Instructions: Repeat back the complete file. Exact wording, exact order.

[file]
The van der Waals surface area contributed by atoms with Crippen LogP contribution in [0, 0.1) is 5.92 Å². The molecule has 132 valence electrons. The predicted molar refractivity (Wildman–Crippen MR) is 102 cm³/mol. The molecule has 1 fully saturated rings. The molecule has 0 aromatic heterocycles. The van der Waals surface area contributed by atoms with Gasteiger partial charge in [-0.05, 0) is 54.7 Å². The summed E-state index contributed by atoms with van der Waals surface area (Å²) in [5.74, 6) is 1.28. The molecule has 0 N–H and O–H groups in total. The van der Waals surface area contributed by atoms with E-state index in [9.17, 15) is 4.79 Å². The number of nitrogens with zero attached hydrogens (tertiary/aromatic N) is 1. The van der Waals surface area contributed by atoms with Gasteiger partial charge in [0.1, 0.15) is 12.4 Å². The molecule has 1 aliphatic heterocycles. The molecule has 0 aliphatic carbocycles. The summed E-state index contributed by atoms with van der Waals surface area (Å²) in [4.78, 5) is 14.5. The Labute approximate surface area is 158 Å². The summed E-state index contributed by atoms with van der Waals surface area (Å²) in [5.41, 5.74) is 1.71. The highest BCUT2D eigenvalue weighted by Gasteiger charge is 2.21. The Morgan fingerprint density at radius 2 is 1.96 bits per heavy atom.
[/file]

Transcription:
The van der Waals surface area contributed by atoms with Crippen LogP contribution in [0, 0.1) is 5.92 Å². The molecule has 132 valence electrons. The predicted molar refractivity (Wildman–Crippen MR) is 102 cm³/mol. The molecule has 1 fully saturated rings. The molecule has 0 aromatic heterocycles. The van der Waals surface area contributed by atoms with Gasteiger partial charge in [-0.05, 0) is 54.7 Å². The summed E-state index contributed by atoms with van der Waals surface area (Å²) in [5.74, 6) is 1.28. The molecule has 0 N–H and O–H groups in total. The van der Waals surface area contributed by atoms with E-state index in [9.17, 15) is 4.79 Å². The number of nitrogens with zero attached hydrogens (tertiary/aromatic N) is 1. The van der Waals surface area contributed by atoms with Gasteiger partial charge in [0.1, 0.15) is 12.4 Å². The molecule has 1 aliphatic heterocycles. The molecule has 0 aliphatic carbocycles. The summed E-state index contributed by atoms with van der Waals surface area (Å²) in [4.78, 5) is 14.5. The Labute approximate surface area is 158 Å². The summed E-state index contributed by atoms with van der Waals surface area (Å²) in [5.41, 5.74) is 1.71. The highest BCUT2D eigenvalue weighted by Gasteiger charge is 2.21. The Morgan fingerprint density at radius 2 is 1.96 bits per heavy atom.